Page recently served as special contributor to Past / Forward, The LA Phil at 100 (Los Angeles Philharmonic, 2018), in which he conducted new interviews with the LA Philharmonic’s living Music Directors. Other books include The Glenn Gould Reader (Alfred A. Knopf, 1984), William Kapell: A Documentary Life History of the American Pianist (IPAM, 1992), Music From The Road: Views and Reviews 1978 - 1992 (Oxford University Press, 1992), Dawn Powell: A Biography (1998), The Unknown Sigrid Undset (Steerforth, 2001), Tim Page on Music (Amadeus Press, 2002), What’s God Got To Do With It?: Robert Ingersoll on Free Thought, Honest Talk and the Separation of Church and State (Steerforth Press, 2005), and Carnegie Hall Treasures (HarperCollins, 2011). Parallel Play (Doubleday, 2009) is a memoir of his childhood.
John Rockwell is a writer and an arts critic. He was educated at Phillips Academy Andover, Harvard College, the University of Munich, and the University California at Berkeley (M.A. and Ph.D. in German cultural history). From 1969 to 1972 he worked as a music and dance critic at the Oakland Tribune and the Los Angeles Times.
Thereafter a longtime employee of the New York Times, he served as classical music critic, reporter, and editor; chief rock critic; European cultural correspondent; editor of the Sunday Arts & Leisure section; arts columnist; and chief dance critic. He also founded and directed the Lincoln Center Festival for its first four years.
Retired from the Times since 2007, he has been a prolific freelancer throughout his career, and is now a New York correspondent for Opera magazine and the Financial Times in London. Rockwell has published books on American musical composition, Frank Sinatra, and Lars von Trier, as well as a journalistic compilation. The editor of a recent New York Times coffee-table book on the 1960s, he is contemplating a wide-ranging study of The Magic Flute. He has served on the boards of the University of California at Berkeley, Harvard University, the National Arts Journalism Program, and the Curtis Institute of Music.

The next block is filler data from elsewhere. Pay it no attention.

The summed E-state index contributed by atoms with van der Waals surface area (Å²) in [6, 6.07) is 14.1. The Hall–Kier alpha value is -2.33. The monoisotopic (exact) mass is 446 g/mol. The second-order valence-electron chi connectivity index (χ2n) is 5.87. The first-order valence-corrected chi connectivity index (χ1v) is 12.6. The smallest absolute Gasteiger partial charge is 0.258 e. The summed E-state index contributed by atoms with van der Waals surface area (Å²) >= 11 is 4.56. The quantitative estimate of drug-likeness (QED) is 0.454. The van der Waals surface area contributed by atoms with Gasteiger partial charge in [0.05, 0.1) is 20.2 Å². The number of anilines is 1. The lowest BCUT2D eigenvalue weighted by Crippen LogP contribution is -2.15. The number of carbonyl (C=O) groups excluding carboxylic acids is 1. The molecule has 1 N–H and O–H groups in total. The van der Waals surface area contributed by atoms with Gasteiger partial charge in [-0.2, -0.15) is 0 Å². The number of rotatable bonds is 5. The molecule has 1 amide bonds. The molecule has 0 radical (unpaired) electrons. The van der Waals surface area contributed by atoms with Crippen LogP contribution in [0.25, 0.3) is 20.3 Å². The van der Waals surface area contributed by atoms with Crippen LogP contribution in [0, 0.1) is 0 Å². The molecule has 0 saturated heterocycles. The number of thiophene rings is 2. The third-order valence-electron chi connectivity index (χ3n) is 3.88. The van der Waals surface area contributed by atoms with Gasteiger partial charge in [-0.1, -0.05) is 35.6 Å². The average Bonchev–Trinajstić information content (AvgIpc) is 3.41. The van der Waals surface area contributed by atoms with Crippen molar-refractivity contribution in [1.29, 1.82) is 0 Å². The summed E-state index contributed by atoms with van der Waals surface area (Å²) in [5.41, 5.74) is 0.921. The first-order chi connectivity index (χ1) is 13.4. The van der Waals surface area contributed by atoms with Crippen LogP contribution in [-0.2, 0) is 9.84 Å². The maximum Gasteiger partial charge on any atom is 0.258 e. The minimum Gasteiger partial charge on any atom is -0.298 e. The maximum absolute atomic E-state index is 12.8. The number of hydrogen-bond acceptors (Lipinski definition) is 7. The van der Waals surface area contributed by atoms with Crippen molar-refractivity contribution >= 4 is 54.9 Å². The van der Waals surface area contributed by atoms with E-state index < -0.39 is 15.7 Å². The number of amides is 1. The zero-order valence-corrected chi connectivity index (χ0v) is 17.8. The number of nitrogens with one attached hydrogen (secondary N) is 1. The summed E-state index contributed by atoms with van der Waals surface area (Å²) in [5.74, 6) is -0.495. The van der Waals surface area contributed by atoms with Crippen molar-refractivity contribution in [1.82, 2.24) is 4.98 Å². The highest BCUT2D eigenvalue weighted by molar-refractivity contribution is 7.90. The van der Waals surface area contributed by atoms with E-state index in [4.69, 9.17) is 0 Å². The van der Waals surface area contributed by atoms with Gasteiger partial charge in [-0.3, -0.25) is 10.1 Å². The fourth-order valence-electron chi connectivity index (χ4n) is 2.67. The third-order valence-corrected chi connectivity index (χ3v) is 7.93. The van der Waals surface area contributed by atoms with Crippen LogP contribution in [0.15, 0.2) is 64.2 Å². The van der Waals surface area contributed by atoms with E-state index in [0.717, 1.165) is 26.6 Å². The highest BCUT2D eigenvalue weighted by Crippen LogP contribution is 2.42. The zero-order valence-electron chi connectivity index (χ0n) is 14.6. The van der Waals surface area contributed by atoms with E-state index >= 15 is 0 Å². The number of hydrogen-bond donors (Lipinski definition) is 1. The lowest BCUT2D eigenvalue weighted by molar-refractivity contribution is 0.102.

Alex Ross has been the music critic at the New Yorker since 1996. From 1992 to 1996, he worked as a music critic for the New York Times. His first book, The Rest is Noise: Listening to the Twentieth Century (Farrar, Straus, and Giroux, 2007), won a National Book Critics Circle Award and the Guardian First Book Award, and was a finalist for the Pulitzer Prize in general non-fiction. His second book, the essay collection Listen to This (Farrar, Straus, and Giroux, 2010), won an ASCAP-Deems Taylor Award for music writing. He is completing a book entitled Wagnerism: Art in the Shadow of Music, a study of Wagner’s influence on literature and the arts. Ross was named a MacArthur Fellow in 2008. He has also received the Belmont Prize for Contemporary Music in Munich, an Arts and Letters Award from the American Academy of Arts and Letters, and a Guggenheim Fellowship. Ross writes a blog with the same title of his award-winning book, The Rest is Noise.
Rubin Institute benefactor, Stephen Rubin, is a longtime publishing executive, most recently, as the President and Publisher of Henry Holt. During his decade-long tenure there, the company’s many notable books included the bestselling autobiography of Elton John, Me, the memoir of Edward Snowden, the 2.5 million runaway bestseller Fire and Fury by Michael Wolff, the historic Killing series by Bill O’Reilly with more than 17 million copies in print, the novels of two-time Booker Award winner Hilary Mantel, Being Mortal by Atul Gawande, Elizabeth Kolbert’s Pulitzer Prize winning The Sixth Extinction, the memoirs and diaries of Andy Cohen, and The Vanity Fair Diaries by Tina Brown. Rubin resigned from Holt in early 2020 and is currently a consulting publisher for Simon and Schuster.
Rubin began his almost three-decade-long career in book publishing as executive editor at Bantam Books in 1984, rising to publisher of adult trade at Bantam. During his distinguished career, he has held many posts, most notably with various iterations of Doubleday, starting in 1990, with a three-year stint in London as chairman and CEO of Bantam Doubleday Dell, and continuing through 2009.